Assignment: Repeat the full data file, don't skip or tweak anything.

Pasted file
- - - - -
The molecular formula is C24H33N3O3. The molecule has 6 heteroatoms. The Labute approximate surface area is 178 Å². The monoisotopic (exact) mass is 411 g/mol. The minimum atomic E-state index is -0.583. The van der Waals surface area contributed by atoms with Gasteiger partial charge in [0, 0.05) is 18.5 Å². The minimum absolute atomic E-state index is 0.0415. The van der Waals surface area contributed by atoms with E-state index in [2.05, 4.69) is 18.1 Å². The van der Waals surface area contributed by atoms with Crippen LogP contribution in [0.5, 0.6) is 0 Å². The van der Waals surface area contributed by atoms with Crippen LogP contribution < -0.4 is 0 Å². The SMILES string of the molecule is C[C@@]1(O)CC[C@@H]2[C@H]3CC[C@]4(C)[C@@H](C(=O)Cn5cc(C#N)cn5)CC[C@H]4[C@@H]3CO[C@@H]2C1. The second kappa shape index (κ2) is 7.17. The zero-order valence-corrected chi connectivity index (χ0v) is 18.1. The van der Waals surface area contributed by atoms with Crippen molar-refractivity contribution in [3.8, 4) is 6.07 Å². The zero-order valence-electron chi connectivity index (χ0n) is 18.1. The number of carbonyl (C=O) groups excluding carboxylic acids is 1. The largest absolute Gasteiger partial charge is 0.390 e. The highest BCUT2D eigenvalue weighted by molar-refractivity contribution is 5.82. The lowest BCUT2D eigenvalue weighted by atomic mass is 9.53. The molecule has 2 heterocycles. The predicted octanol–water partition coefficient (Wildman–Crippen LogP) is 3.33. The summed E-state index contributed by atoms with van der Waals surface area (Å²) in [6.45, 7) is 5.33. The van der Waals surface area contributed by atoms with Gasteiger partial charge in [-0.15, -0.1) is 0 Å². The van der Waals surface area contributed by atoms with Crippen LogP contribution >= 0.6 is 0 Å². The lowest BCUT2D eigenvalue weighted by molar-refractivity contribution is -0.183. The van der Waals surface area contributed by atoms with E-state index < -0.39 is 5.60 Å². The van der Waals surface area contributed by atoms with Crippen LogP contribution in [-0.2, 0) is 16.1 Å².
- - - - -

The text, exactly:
The molecular formula is C24H33N3O3. The molecule has 6 heteroatoms. The Labute approximate surface area is 178 Å². The monoisotopic (exact) mass is 411 g/mol. The minimum atomic E-state index is -0.583. The van der Waals surface area contributed by atoms with Gasteiger partial charge in [0, 0.05) is 18.5 Å². The minimum absolute atomic E-state index is 0.0415. The van der Waals surface area contributed by atoms with E-state index in [2.05, 4.69) is 18.1 Å². The van der Waals surface area contributed by atoms with Crippen LogP contribution in [0.5, 0.6) is 0 Å². The van der Waals surface area contributed by atoms with Crippen LogP contribution < -0.4 is 0 Å². The SMILES string of the molecule is C[C@@]1(O)CC[C@@H]2[C@H]3CC[C@]4(C)[C@@H](C(=O)Cn5cc(C#N)cn5)CC[C@H]4[C@@H]3CO[C@@H]2C1. The second kappa shape index (κ2) is 7.17. The zero-order valence-corrected chi connectivity index (χ0v) is 18.1. The van der Waals surface area contributed by atoms with Crippen molar-refractivity contribution in [3.8, 4) is 6.07 Å². The zero-order valence-electron chi connectivity index (χ0n) is 18.1. The number of carbonyl (C=O) groups excluding carboxylic acids is 1. The largest absolute Gasteiger partial charge is 0.390 e. The highest BCUT2D eigenvalue weighted by molar-refractivity contribution is 5.82. The lowest BCUT2D eigenvalue weighted by atomic mass is 9.53. The molecule has 2 heterocycles. The predicted octanol–water partition coefficient (Wildman–Crippen LogP) is 3.33. The summed E-state index contributed by atoms with van der Waals surface area (Å²) in [6.45, 7) is 5.33. The van der Waals surface area contributed by atoms with Gasteiger partial charge in [-0.15, -0.1) is 0 Å². The van der Waals surface area contributed by atoms with Crippen LogP contribution >= 0.6 is 0 Å². The lowest BCUT2D eigenvalue weighted by molar-refractivity contribution is -0.183. The van der Waals surface area contributed by atoms with E-state index < -0.39 is 5.60 Å². The van der Waals surface area contributed by atoms with Crippen LogP contribution in [-0.2, 0) is 16.1 Å².